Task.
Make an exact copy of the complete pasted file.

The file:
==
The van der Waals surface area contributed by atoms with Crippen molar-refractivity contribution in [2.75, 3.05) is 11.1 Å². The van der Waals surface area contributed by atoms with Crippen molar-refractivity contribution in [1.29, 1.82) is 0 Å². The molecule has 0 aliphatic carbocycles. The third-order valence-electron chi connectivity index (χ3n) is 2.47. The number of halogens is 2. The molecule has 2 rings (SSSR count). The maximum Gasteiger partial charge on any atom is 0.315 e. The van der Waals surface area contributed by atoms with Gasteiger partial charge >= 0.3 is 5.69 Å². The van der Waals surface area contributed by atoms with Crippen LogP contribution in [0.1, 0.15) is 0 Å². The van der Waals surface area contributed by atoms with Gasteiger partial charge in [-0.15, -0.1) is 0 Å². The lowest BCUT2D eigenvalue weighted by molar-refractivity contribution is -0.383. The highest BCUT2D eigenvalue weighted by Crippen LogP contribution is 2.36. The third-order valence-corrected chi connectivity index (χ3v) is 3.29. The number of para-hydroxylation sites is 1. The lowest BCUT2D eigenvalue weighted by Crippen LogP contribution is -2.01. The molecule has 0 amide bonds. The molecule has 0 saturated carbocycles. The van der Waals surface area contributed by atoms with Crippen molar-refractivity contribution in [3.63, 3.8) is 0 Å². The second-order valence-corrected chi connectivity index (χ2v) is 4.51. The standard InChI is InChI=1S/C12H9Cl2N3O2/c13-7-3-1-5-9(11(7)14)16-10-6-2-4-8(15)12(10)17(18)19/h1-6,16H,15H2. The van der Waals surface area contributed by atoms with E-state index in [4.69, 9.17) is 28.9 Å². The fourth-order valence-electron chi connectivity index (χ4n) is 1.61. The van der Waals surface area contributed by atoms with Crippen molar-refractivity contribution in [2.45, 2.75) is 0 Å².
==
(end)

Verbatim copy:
The van der Waals surface area contributed by atoms with Crippen molar-refractivity contribution in [2.75, 3.05) is 11.1 Å². The van der Waals surface area contributed by atoms with Crippen molar-refractivity contribution in [1.29, 1.82) is 0 Å². The molecule has 0 aliphatic carbocycles. The third-order valence-electron chi connectivity index (χ3n) is 2.47. The number of halogens is 2. The molecule has 2 rings (SSSR count). The maximum Gasteiger partial charge on any atom is 0.315 e. The van der Waals surface area contributed by atoms with Gasteiger partial charge >= 0.3 is 5.69 Å². The van der Waals surface area contributed by atoms with Crippen LogP contribution in [0.1, 0.15) is 0 Å². The van der Waals surface area contributed by atoms with Gasteiger partial charge in [-0.15, -0.1) is 0 Å². The lowest BCUT2D eigenvalue weighted by molar-refractivity contribution is -0.383. The highest BCUT2D eigenvalue weighted by Crippen LogP contribution is 2.36. The third-order valence-corrected chi connectivity index (χ3v) is 3.29. The number of para-hydroxylation sites is 1. The lowest BCUT2D eigenvalue weighted by Crippen LogP contribution is -2.01. The molecule has 0 amide bonds. The molecule has 0 saturated carbocycles. The van der Waals surface area contributed by atoms with Crippen molar-refractivity contribution in [3.63, 3.8) is 0 Å². The second-order valence-corrected chi connectivity index (χ2v) is 4.51. The standard InChI is InChI=1S/C12H9Cl2N3O2/c13-7-3-1-5-9(11(7)14)16-10-6-2-4-8(15)12(10)17(18)19/h1-6,16H,15H2. The van der Waals surface area contributed by atoms with E-state index in [4.69, 9.17) is 28.9 Å². The fourth-order valence-electron chi connectivity index (χ4n) is 1.61. The van der Waals surface area contributed by atoms with Crippen molar-refractivity contribution in [2.45, 2.75) is 0 Å².